As Chander points out, this ruling essentially put all the cards in the hands of the record companies who established the bulk of these rights and have little interest in licensing their works to Napster. They have ultimate control and through their lobby the Recording Industry Association of America (RIAA) monopoly power.
Compulsory licenses avoid the abuses of monopoly power according to Chander. Napster will now go into district court, using the Supreme Court's ruling to claim its database serves the public good by providing easy access to a wide variety of material.
Music, like the written word, is part of our times and culture. They represent the mood of an era just as equally as a news commentary on a historical event. If thoughts on World War two can invoke a sound track of Big Band era music, then Napster's claim that it serves the general public is both plausible and viable. Napster can therefore force the court to grant compulsory licensing, licensing that will allow users to trade ALL music available as they did before Judge Patel's ruling a few months back.
This also means that Napster will have to pay for all the files traded and that means the user will have to pay for Napster. Napster is already converting to a subscription service, but with restrictions that put serious doubt on it becoming a viable pay service. Compulsory licensing removes those restrictions.
With compulsory licensing the songwriters get paid, the music publishers get paid and the record companies get paid. The artists won't get paid unless they prevent the record companies from collecting their check in their name. Call it creative accounting, a subject that has been covered by hundreds of news articles since the Napster debate began, but also goes beyond the sphere of Napster.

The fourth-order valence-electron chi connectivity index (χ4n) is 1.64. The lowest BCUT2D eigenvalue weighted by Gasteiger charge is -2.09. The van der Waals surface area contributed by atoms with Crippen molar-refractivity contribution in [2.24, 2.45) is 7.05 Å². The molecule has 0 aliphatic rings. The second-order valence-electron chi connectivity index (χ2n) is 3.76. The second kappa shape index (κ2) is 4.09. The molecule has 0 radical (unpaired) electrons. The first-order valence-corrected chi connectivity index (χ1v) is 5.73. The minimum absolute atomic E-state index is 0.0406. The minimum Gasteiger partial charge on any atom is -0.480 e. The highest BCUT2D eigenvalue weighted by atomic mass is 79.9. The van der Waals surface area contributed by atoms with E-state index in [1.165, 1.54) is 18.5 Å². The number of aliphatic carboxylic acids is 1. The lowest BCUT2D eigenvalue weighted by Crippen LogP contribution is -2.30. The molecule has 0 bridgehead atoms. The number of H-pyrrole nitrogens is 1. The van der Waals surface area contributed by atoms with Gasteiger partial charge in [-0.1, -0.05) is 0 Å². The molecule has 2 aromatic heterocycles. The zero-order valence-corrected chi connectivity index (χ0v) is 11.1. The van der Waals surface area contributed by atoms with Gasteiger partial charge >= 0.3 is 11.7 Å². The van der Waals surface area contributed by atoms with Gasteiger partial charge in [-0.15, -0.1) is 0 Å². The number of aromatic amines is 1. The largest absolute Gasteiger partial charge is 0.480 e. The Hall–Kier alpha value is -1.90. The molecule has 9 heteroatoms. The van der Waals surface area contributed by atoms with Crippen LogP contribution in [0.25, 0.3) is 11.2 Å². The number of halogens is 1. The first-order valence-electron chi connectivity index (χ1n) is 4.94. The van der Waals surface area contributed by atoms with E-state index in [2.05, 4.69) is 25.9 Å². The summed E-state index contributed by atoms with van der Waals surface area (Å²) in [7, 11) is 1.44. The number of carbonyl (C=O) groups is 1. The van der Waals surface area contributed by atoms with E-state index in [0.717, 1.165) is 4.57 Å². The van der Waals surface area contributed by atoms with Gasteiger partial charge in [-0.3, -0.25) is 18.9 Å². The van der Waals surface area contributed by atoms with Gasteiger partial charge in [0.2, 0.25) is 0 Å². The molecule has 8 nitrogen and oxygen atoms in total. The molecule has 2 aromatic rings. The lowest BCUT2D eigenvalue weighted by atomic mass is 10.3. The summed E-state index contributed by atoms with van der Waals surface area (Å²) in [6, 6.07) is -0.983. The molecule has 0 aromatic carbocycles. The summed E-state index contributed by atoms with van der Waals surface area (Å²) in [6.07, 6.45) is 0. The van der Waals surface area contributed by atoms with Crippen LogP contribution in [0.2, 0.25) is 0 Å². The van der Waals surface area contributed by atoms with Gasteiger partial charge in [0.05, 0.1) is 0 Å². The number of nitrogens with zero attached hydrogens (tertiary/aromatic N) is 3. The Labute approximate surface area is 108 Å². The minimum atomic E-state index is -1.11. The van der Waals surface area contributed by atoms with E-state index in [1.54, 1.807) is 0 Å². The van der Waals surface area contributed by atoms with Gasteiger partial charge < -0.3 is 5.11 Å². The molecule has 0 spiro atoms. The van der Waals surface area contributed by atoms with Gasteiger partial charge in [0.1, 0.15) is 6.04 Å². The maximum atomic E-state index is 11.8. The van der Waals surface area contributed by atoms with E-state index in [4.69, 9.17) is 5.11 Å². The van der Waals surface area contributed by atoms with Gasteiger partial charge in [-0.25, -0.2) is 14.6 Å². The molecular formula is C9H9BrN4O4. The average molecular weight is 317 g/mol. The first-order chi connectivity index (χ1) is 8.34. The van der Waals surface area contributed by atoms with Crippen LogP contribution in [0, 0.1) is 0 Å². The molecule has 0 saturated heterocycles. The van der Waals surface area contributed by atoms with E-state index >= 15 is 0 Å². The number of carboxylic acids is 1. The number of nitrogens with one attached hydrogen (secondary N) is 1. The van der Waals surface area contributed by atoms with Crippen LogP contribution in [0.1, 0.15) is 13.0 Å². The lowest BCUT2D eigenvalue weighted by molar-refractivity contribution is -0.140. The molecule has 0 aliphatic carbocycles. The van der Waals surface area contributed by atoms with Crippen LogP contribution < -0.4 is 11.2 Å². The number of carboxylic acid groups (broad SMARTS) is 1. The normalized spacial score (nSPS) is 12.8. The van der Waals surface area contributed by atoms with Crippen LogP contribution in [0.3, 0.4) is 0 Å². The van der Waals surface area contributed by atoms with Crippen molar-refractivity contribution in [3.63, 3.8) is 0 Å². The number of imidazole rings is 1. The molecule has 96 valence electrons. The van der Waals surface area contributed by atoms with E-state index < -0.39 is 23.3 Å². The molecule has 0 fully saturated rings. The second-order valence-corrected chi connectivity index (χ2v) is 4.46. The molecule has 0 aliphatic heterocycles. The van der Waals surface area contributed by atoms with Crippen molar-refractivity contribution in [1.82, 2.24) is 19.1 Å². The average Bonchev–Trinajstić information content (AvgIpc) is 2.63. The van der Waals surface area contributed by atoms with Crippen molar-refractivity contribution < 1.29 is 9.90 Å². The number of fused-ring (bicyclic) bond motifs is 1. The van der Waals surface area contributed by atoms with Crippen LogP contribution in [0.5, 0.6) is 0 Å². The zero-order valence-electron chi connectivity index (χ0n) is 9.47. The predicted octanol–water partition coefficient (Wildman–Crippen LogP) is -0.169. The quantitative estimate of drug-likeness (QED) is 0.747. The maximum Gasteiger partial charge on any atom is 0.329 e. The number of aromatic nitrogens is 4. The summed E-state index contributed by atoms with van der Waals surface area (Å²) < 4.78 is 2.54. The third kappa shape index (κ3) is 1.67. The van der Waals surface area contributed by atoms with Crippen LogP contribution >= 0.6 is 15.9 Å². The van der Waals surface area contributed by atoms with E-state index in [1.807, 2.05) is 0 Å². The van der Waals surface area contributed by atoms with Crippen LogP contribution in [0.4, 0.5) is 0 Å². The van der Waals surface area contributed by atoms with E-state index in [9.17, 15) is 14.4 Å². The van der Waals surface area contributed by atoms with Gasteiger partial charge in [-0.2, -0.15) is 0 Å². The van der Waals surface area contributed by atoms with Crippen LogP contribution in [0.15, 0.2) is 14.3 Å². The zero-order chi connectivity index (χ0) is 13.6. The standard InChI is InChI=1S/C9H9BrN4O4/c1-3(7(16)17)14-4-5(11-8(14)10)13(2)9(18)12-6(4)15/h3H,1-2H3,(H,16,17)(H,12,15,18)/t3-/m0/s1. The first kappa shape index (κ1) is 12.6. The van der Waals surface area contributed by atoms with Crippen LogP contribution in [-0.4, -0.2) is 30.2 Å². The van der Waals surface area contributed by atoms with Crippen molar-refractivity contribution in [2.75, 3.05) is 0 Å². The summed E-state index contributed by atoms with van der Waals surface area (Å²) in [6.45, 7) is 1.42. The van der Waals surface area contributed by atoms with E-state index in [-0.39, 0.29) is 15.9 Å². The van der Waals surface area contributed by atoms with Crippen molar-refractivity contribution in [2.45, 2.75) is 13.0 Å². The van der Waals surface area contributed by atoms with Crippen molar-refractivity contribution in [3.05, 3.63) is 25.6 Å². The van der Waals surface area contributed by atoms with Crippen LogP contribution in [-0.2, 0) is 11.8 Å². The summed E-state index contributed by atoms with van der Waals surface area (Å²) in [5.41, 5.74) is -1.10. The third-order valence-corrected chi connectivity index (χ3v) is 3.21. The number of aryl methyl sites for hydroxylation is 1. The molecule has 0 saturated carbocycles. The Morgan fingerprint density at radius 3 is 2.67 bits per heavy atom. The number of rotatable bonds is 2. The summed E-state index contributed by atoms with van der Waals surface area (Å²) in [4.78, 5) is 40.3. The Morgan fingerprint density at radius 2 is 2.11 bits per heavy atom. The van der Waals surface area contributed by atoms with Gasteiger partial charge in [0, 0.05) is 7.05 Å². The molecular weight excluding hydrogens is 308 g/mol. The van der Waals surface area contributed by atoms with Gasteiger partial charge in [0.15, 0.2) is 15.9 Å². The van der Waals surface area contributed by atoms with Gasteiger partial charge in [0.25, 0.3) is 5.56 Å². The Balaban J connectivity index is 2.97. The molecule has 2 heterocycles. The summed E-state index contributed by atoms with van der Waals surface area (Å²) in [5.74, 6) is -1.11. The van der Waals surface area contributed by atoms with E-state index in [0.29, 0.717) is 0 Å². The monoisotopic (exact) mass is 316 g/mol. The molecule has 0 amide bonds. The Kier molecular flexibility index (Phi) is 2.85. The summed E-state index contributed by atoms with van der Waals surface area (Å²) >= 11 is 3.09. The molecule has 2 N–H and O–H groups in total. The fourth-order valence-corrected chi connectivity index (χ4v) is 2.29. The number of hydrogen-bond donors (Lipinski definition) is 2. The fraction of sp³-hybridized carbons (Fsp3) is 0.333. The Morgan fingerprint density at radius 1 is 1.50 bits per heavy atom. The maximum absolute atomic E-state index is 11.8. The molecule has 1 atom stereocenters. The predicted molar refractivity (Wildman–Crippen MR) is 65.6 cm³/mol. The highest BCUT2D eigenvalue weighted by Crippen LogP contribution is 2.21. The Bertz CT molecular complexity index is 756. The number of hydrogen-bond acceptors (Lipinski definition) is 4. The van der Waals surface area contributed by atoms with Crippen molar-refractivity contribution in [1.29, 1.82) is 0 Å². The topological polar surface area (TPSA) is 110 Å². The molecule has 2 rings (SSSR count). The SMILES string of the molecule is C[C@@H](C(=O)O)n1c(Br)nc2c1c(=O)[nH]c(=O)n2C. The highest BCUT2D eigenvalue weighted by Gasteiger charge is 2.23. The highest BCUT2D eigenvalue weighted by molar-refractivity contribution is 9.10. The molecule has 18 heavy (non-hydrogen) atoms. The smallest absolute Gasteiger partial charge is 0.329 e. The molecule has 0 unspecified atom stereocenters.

That still leaves the Napster clones, free services that have grown exponentially since Napster's shutdown a month ago. What will this mean for them?
First of all, compulsory licensing puts less pressure on these clones to flee the country and turn an American industry into an import (not meaning to sound jingoistic, but there are more than a few dot com workers from dead Net music sites alone put out of a job).
Second, many of the clones were set up not with altruistic intentions, but to create a profitable business. Audiogalaxy Satellite is the first alternative service that comes to mind as willing to jump at compulsory licensing. The same may go for Music City and iMesh. Gnutella, on the other hand, is the grass roots effort among the alternatives and will probably remain free and elusive.
The Tasini case gives the court a creative remedy to a problem that otherwise is expected to dog the courts for years. It may not be a perfect remedy, but it will allow the original Napster experience to return to Napster. That is exactly what Napster needs to reclaim its lost audience, even if it will be for a fee this time.
As for the record industry, it may be the best thing for them too. They own Napster now and have managed to squander Napster's huge audience, literally giving it to the very clones they want to stop (see Napster Clones Crush Napster. Take 6 out of the Top 10 Downloads on CNet). The record industry has been its own worst enemy up to now.
Yet, it will fight bitterly against compulsory licensing because they don't think it will make them enough money or give them enough power. One fact we do know. If Napster dies by their hand, the record industry will lose power. They have lost much of it already contrary to what they think. But then they think the MusicNet and PressPlay services they plan to unveil this fall will draw millions of users with fists of money in their hands.
The movie industry complained about the VCR and video rentals a couple of decades back for the same reason, power and control. Their loss in court made them millions as video tapes opened up a whole new front of revenue. They were rewarded for losing in court. The same probably applies to the record industry right now.
You can read Chander's article THE NEW YORK TIMES AND NAPSTER: How The Supreme Court's Ruling In Favor Of Freelance Writers here.